If you have a disability that you believe entitles you to SSDI, the SSA must evaluate your condition to make a determination. You have to provide evidence to the SSA that you have an impairment. According to the SSA, you must offer objective medical evidence from an acceptable medical source.
If the SSA determines that your medical sources do not adequately assess your condition, the SSA may contact the medical source for further information or arrange a consultative examination.
Severity of disability
When the SSA can establish that you have an impairment, it has to determine how severe it is. The severity of your disability depends on how well you can function in daily life. For example, if you can perform a job in any work setting. For children, the SSA determines how the child functions compared to his or her peers without impairments. For the severity of your disability, the SSA will analyze nonmedical sources. Your nonmedical sources can be educational personnel, social welfare agencies, family members, employers, clergy, and others who can speak to your disability.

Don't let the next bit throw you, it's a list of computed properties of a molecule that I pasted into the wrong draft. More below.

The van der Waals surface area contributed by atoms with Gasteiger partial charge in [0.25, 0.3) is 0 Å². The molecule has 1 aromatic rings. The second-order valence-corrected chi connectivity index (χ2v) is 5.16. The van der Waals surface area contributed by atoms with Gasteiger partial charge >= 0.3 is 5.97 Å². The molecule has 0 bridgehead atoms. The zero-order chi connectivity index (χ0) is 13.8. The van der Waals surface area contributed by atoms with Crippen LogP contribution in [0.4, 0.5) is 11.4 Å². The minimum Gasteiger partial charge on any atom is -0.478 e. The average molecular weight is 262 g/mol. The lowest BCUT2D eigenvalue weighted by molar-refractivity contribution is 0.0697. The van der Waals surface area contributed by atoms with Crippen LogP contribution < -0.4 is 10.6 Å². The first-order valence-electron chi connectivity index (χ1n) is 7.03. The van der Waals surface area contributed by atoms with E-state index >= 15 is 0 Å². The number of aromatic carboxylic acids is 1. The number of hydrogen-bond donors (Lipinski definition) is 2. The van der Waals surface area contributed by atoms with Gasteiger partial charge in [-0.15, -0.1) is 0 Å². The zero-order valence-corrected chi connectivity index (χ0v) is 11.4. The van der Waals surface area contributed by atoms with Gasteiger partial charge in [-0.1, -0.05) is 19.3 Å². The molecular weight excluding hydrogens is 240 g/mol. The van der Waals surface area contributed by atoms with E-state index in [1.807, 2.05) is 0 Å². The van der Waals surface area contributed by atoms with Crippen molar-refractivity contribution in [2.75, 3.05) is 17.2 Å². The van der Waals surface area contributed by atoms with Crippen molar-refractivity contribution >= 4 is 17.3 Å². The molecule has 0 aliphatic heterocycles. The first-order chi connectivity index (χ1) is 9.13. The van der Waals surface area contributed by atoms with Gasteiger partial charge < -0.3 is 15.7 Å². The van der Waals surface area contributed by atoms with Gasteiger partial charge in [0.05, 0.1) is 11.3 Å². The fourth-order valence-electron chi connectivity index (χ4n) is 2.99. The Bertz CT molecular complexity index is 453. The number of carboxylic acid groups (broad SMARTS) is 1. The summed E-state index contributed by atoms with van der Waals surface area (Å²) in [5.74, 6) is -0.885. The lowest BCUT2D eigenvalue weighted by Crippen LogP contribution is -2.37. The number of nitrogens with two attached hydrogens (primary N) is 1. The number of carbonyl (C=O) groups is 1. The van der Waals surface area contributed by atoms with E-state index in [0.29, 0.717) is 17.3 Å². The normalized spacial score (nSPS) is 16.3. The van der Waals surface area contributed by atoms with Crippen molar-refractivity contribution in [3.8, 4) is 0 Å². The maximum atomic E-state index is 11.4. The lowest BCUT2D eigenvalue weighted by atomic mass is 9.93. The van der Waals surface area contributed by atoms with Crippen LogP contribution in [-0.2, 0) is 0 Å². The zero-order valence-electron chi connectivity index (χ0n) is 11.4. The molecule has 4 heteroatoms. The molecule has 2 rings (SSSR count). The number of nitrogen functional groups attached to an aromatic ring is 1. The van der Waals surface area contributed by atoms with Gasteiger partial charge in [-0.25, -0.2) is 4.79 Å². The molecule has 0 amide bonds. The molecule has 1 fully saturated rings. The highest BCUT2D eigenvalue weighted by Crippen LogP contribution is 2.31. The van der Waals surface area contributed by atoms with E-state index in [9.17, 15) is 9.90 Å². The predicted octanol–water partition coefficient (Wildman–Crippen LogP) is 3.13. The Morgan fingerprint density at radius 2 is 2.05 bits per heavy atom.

Symptoms of condition
Not only does the SSA look at your condition, but it also looks at how your symptoms affect daily life. Some conditions present with various symptoms and severity of symptoms. For instance, if your condition presents shortness of breath or fatigue, the SSA will consider how to impact daily activities. Likewise, the SSA considers the effects of your medication, the effectiveness of your drugs and other factors that cause limitations.
If you require a consultation, the SSA may pay the associated fees.